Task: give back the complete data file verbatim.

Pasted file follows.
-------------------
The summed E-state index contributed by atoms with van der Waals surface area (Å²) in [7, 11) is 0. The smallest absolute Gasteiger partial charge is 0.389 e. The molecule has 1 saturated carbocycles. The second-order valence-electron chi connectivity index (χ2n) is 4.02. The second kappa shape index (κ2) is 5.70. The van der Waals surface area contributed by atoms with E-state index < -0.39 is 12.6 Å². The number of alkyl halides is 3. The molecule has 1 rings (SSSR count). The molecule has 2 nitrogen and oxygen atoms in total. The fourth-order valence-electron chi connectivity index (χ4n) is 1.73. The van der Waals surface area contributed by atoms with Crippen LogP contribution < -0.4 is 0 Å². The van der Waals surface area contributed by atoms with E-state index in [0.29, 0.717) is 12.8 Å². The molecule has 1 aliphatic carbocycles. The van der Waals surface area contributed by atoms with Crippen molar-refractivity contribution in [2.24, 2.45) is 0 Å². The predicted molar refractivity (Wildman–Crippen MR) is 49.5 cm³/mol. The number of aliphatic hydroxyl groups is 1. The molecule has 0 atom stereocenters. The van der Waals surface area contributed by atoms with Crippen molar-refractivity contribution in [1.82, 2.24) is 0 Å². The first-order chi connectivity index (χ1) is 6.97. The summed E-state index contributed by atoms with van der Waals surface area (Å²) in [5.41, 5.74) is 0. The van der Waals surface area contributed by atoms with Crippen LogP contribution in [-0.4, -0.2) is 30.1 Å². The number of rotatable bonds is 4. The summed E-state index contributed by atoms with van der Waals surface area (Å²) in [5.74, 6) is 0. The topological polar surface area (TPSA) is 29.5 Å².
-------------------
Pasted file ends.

The summed E-state index contributed by atoms with van der Waals surface area (Å²) in [7, 11) is 0. The smallest absolute Gasteiger partial charge is 0.389 e. The molecule has 1 saturated carbocycles. The second-order valence-electron chi connectivity index (χ2n) is 4.02. The second kappa shape index (κ2) is 5.70. The van der Waals surface area contributed by atoms with E-state index < -0.39 is 12.6 Å². The number of alkyl halides is 3. The molecule has 1 rings (SSSR count). The molecule has 2 nitrogen and oxygen atoms in total. The fourth-order valence-electron chi connectivity index (χ4n) is 1.73. The van der Waals surface area contributed by atoms with Crippen LogP contribution < -0.4 is 0 Å². The van der Waals surface area contributed by atoms with E-state index in [0.29, 0.717) is 12.8 Å². The molecule has 1 aliphatic carbocycles. The van der Waals surface area contributed by atoms with Crippen molar-refractivity contribution in [2.24, 2.45) is 0 Å². The predicted molar refractivity (Wildman–Crippen MR) is 49.5 cm³/mol. The number of aliphatic hydroxyl groups is 1. The molecule has 0 atom stereocenters. The van der Waals surface area contributed by atoms with Crippen molar-refractivity contribution in [1.82, 2.24) is 0 Å². The first-order chi connectivity index (χ1) is 6.97. The summed E-state index contributed by atoms with van der Waals surface area (Å²) in [5.41, 5.74) is 0. The van der Waals surface area contributed by atoms with Crippen LogP contribution in [-0.4, -0.2) is 30.1 Å². The number of rotatable bonds is 4. The summed E-state index contributed by atoms with van der Waals surface area (Å²) in [5.74, 6) is 0. The topological polar surface area (TPSA) is 29.5 Å².